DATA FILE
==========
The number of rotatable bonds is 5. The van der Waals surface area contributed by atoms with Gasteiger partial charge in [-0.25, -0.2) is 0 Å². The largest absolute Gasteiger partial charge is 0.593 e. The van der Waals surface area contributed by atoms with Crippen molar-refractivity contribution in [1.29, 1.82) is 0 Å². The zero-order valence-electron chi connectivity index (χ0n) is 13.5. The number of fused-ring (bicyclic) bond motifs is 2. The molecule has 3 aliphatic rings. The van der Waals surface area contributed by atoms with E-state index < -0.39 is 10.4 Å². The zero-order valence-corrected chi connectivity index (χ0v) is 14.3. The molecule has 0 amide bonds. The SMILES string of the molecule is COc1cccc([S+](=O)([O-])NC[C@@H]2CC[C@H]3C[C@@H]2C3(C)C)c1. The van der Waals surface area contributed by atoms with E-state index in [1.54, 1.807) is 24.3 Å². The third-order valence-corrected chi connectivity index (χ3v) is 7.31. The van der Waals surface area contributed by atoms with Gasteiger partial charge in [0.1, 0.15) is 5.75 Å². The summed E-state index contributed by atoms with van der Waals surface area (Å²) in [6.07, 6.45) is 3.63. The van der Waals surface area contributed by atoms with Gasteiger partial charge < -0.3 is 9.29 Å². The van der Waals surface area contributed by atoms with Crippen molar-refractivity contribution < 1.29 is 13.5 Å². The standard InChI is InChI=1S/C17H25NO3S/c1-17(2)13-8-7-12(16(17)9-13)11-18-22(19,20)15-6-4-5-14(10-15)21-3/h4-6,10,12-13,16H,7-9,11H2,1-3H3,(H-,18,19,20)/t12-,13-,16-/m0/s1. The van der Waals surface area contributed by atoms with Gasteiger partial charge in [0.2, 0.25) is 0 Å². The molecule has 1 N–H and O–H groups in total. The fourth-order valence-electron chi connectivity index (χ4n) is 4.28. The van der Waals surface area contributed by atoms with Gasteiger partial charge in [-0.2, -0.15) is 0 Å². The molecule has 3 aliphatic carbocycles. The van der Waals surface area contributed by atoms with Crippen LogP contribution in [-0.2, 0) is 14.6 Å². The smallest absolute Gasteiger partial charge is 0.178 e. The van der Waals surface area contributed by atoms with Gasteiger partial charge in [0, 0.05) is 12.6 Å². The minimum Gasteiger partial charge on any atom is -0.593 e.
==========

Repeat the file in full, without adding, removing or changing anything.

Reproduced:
The number of rotatable bonds is 5. The van der Waals surface area contributed by atoms with Gasteiger partial charge in [-0.25, -0.2) is 0 Å². The largest absolute Gasteiger partial charge is 0.593 e. The van der Waals surface area contributed by atoms with Crippen molar-refractivity contribution in [1.29, 1.82) is 0 Å². The zero-order valence-electron chi connectivity index (χ0n) is 13.5. The number of fused-ring (bicyclic) bond motifs is 2. The molecule has 3 aliphatic rings. The van der Waals surface area contributed by atoms with E-state index < -0.39 is 10.4 Å². The zero-order valence-corrected chi connectivity index (χ0v) is 14.3. The molecule has 0 amide bonds. The SMILES string of the molecule is COc1cccc([S+](=O)([O-])NC[C@@H]2CC[C@H]3C[C@@H]2C3(C)C)c1. The van der Waals surface area contributed by atoms with E-state index in [1.54, 1.807) is 24.3 Å². The third-order valence-corrected chi connectivity index (χ3v) is 7.31. The van der Waals surface area contributed by atoms with Gasteiger partial charge in [0.1, 0.15) is 5.75 Å². The summed E-state index contributed by atoms with van der Waals surface area (Å²) in [6.07, 6.45) is 3.63. The van der Waals surface area contributed by atoms with Gasteiger partial charge < -0.3 is 9.29 Å². The van der Waals surface area contributed by atoms with Crippen molar-refractivity contribution < 1.29 is 13.5 Å². The standard InChI is InChI=1S/C17H25NO3S/c1-17(2)13-8-7-12(16(17)9-13)11-18-22(19,20)15-6-4-5-14(10-15)21-3/h4-6,10,12-13,16H,7-9,11H2,1-3H3,(H-,18,19,20)/t12-,13-,16-/m0/s1. The van der Waals surface area contributed by atoms with Gasteiger partial charge in [0.2, 0.25) is 0 Å². The molecule has 1 N–H and O–H groups in total. The fourth-order valence-electron chi connectivity index (χ4n) is 4.28. The van der Waals surface area contributed by atoms with Gasteiger partial charge in [-0.2, -0.15) is 0 Å². The molecule has 3 aliphatic carbocycles. The van der Waals surface area contributed by atoms with Crippen LogP contribution in [-0.2, 0) is 14.6 Å². The smallest absolute Gasteiger partial charge is 0.178 e. The van der Waals surface area contributed by atoms with Gasteiger partial charge in [0, 0.05) is 12.6 Å². The minimum Gasteiger partial charge on any atom is -0.593 e.